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Thousands attend pro-Palestine rally in New Zealand

Thousands attend pro-Palestine rally in New Zealand

21 July 2014 in 2014

Several thousand people are estimated to have marched through central Auckland to protest the Israeli ground invasion of Gaza, which, along with previous airstrikes, have resulted in over 300 deaths in under two weeks’ time.
Marchers with umbrellas, placards and Palestinian flags in hand took to the heart of New Zealand’s most populous city to show solidarity with the people of Gaza on Saturday. Estimates range between several hundred and several thousand attendees, though footage posted by OccupyNZ indicates the latter figure is likely more accurate.
Chants of “Free, free Palestine!” and “One, two three, four, we don’t want your bloody war!” rang out through the streets as a large black and white banner with the phrase ‘Free Palestine’ headed up the procession down Queens Street.
Many held placards with phrases like ‘All children desire peace’ and ‘Free Gaza.’
Some, however, were far more acerbic in their criticism, defacing the Israeli flag with a swastika or juxtaposing the Star of David with the Nazi symbol to protest Israeli policy in the region.
There were also calls to shut down the Israeli embassy in the city.
A counter-demonstration was also held, though no violent altercations were reported when the two sides crossed paths near the Britomart transport hub.
Protesters later marched to the US consulate on Customs Street to show their opposition to the country's economic and military ties to Israel, holding a moment of silence outside the compound for those who have died since the ground invasion of Gaza kicked off on Friday.

People also laid olive tree branches outside the building, one for each life lost since the latest outbreak of violence hit the region.

"I'm just so sad about all the innocent women and children being killed in Palestine," Diane Sisley, who made a peace offering outside the US consulate, told the Herald on Sunday. "I think it's such an unequal, disgusting war."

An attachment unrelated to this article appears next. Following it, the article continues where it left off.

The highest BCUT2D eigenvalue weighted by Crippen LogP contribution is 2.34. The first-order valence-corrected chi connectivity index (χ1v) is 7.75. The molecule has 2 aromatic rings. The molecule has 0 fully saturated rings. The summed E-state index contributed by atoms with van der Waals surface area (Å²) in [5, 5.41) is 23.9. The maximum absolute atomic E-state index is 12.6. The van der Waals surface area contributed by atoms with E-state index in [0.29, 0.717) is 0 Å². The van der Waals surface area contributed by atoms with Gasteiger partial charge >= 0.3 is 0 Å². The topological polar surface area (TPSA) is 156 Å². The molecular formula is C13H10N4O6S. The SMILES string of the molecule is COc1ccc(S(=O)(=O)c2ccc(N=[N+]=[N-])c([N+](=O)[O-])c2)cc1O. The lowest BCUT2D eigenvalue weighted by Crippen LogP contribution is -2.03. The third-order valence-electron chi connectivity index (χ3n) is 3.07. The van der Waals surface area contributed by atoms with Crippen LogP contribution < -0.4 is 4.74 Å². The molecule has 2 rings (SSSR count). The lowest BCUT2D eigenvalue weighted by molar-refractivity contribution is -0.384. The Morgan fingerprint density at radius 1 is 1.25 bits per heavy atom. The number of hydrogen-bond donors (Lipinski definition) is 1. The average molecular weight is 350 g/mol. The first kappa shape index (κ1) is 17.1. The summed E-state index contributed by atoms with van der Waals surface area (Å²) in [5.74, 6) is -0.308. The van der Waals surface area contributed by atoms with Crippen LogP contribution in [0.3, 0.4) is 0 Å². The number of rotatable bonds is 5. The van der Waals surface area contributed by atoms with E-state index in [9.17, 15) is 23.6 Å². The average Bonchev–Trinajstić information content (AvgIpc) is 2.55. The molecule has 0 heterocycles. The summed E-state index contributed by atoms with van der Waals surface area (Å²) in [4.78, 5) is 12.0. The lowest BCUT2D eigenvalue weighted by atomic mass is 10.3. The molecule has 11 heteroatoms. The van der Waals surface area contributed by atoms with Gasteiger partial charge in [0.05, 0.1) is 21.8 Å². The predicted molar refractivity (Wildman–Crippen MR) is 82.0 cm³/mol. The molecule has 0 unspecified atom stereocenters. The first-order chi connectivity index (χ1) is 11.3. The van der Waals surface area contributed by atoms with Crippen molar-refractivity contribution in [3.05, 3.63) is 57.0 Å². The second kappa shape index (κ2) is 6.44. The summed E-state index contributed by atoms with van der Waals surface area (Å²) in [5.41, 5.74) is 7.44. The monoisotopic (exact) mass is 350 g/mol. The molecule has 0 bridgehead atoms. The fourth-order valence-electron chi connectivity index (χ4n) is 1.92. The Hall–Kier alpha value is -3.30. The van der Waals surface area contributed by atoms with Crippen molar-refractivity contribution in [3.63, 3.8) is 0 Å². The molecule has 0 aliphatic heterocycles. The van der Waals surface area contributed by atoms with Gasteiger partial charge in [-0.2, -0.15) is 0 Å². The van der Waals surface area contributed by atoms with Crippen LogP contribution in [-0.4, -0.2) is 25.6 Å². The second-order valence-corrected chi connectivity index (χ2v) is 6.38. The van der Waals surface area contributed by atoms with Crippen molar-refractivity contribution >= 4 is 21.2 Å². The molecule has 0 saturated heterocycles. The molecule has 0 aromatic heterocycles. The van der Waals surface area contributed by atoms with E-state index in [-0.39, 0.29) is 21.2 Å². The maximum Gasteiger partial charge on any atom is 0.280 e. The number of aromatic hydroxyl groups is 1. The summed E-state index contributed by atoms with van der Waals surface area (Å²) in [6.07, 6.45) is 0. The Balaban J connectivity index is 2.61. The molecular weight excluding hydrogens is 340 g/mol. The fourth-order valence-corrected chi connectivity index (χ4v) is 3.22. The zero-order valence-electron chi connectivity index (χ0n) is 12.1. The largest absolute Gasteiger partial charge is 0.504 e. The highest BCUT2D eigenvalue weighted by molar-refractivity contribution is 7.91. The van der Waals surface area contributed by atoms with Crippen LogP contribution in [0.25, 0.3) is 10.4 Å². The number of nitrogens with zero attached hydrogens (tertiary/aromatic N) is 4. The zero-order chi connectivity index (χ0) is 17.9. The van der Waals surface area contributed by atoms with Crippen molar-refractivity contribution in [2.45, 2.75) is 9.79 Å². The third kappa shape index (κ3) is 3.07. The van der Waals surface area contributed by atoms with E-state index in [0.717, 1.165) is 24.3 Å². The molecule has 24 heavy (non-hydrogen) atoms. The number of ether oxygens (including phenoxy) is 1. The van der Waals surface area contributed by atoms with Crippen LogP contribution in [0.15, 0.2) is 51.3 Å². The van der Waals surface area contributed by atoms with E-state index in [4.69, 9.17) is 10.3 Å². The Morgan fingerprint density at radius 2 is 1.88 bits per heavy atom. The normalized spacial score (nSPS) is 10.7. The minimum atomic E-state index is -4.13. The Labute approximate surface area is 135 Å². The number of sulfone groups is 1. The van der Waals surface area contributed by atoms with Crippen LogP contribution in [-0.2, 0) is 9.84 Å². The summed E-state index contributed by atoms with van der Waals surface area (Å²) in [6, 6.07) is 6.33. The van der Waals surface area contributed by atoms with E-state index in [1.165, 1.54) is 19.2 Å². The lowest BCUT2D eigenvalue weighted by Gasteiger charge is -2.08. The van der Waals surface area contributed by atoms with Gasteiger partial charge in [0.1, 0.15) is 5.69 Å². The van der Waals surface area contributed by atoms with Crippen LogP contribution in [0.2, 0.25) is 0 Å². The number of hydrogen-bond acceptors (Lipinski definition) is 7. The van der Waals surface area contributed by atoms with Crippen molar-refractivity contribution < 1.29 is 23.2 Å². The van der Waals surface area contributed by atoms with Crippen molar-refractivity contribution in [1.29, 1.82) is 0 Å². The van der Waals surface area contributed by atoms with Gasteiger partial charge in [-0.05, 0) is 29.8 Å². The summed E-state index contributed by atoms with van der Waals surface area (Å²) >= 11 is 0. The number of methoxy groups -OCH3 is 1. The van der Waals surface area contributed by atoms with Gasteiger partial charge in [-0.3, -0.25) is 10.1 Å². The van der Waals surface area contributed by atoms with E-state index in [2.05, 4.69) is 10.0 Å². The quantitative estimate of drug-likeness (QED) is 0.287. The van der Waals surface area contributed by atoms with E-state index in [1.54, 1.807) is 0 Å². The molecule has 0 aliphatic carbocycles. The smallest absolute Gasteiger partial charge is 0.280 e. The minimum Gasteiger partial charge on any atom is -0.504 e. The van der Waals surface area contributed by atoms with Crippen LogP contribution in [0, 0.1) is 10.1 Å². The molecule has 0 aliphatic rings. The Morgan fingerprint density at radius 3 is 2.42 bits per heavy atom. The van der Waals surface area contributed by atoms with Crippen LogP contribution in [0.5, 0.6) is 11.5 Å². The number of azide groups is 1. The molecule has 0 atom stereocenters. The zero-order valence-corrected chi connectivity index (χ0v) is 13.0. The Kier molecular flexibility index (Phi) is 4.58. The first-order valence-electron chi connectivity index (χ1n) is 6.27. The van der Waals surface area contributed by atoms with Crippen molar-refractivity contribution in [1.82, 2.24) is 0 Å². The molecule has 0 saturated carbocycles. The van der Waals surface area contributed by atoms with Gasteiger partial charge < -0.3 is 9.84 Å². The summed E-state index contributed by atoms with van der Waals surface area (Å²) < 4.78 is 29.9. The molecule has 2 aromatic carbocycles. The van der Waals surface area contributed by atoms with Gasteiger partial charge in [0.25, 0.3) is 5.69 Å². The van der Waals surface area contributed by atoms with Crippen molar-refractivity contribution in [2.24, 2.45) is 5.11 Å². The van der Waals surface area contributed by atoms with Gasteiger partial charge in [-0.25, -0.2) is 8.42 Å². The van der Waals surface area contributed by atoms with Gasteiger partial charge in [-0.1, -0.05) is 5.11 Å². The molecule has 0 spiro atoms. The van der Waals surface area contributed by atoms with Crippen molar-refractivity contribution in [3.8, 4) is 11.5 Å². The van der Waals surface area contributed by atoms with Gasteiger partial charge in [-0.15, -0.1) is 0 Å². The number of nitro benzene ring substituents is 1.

The protest concluded with the song, 'We are all Palestinians.'
Earlier this week, foreign affairs minister Murray McCully said, “New Zealand fully supports the United Nations Security Council's call for an urgent ceasefire in Gaza."
Associate foreign affairs spokesman Phil Goff, meanwhile, said Israelis, Palestinians and the international community should all take the initiative by making the necessary compromises to achieve lasting peace.
“The Israeli retaliation is always disproportionate," he said in regards the most recent military escalation. "Having been there many times I can understand why the Palestinian people are bitter."
He added, however, that the Jewish state had a right to protect itself from Gaza-based rocket attacks.
"Israel is a fact of life. It has a right to stable borders and peace but so do the Palestinian people."
While the action in Auckland went off peacefully, others have spiraled out of control.
On Friday, Israel decided to reduce its diplomatic delegation in Turkey to the “minimum required” after violent pro-Palestinian protests hit Israeli diplomatic missions in Ankara and Istanbul.
On Thursday, France moved to block pro-Palestinian protests throughout the country after a previous march turned ended in bloodshed. After 10,000 demonstrators took to the streets of Paris on Sunday, some protesters turned violent, lobbing rocks at police, who responded with tear gas.
Three synagogues were also assaulted by rioters, with up to 200 people trapped inside one of them. Three Jews sustained injuries in the attacks and were sent to hospital.
However, a group of 150 men allegedly linked to the Jewish Defence League were also seeing clashing with pro-Palestinian demonstrators. Some of them could be seen brandishing iron bars and cans of pepper spray.

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